Understand that we are all different and perfection is unattainable. Celebrate who you are as an individual. Focus on the great things you bring to the table.
Your resolution should not be a secret. The more you share it and talk about your goal with others, the more likely you are to achieve your desired outcome. Friends and family can be there to support you when you feel you aren’t doing as well as you would have liked. Even better, buddy up with someone who wants to do the same thing as you. If your resolution is particularly tricky you might need some professional support so don’t shy away from asking for it.
The more you intellectualise what you want to do, the more likely you will be to stick to it. Read up on what you want to do. Who can you draw on for inspiration? Use a journal to record your progress, or make yourself a chart or spreadsheet that you can use as a visual prompt. Revisit these when you feel your resolve is failing.
It has been said that a new activity takes three weeks to become a habit and six months to fully become part of your personality. Unfortunately, it won’t happen overnight – so make sure you’ve in it for the long game. If you find you have given up, recommit yourself and do another week’s worth. Keep recommitting. There will be problems but it’s a measure of your strength how you surmount them.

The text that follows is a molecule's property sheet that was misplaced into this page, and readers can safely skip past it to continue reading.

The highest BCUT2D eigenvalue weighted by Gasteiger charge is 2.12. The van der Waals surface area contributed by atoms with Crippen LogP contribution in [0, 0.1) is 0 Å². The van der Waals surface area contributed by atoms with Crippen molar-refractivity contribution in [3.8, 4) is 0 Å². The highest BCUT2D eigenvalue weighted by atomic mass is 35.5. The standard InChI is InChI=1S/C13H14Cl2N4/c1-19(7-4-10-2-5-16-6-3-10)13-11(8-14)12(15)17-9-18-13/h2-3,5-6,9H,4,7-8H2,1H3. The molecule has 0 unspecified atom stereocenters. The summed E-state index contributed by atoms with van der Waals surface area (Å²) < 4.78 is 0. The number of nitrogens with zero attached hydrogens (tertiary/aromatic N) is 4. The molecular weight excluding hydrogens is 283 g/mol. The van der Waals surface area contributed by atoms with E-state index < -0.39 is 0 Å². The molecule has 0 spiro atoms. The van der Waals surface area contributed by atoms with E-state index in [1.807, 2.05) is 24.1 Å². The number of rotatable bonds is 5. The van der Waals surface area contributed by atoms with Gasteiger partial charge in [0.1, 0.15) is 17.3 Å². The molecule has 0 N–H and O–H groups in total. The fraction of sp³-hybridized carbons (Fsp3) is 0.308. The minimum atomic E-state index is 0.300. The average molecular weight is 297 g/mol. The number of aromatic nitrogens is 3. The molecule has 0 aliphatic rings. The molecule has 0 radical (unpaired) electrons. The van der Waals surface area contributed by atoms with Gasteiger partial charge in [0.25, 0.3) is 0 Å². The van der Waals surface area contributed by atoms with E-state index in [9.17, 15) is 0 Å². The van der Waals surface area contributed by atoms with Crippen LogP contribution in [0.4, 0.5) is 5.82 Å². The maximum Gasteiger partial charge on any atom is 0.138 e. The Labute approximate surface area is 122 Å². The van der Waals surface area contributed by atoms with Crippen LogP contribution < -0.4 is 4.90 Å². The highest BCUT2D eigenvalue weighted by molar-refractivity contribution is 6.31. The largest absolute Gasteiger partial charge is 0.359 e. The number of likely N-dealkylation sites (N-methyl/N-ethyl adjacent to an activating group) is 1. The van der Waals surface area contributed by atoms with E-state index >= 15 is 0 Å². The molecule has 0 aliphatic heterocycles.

At regular intervals, why not reward yourself if you are meeting your goals? This could be buying new clothing if you’ve lost weight, or treating yourself to a spa day or massage if you’ve been working hard.
Pick a day to start your new resolution (not January 1st!) and go for it 100%. Look forward to the moment you begin and embrace the change wholeheartedly. This is the start of something big. A new year, a new you!
Children's imaginations know no limits and their dreams are a mix of hopes and fantasies, the real and the magical, the impossible and the achievable.
Learn how to recognise the signs of stress and avoid slipping into a burnout or a bore-out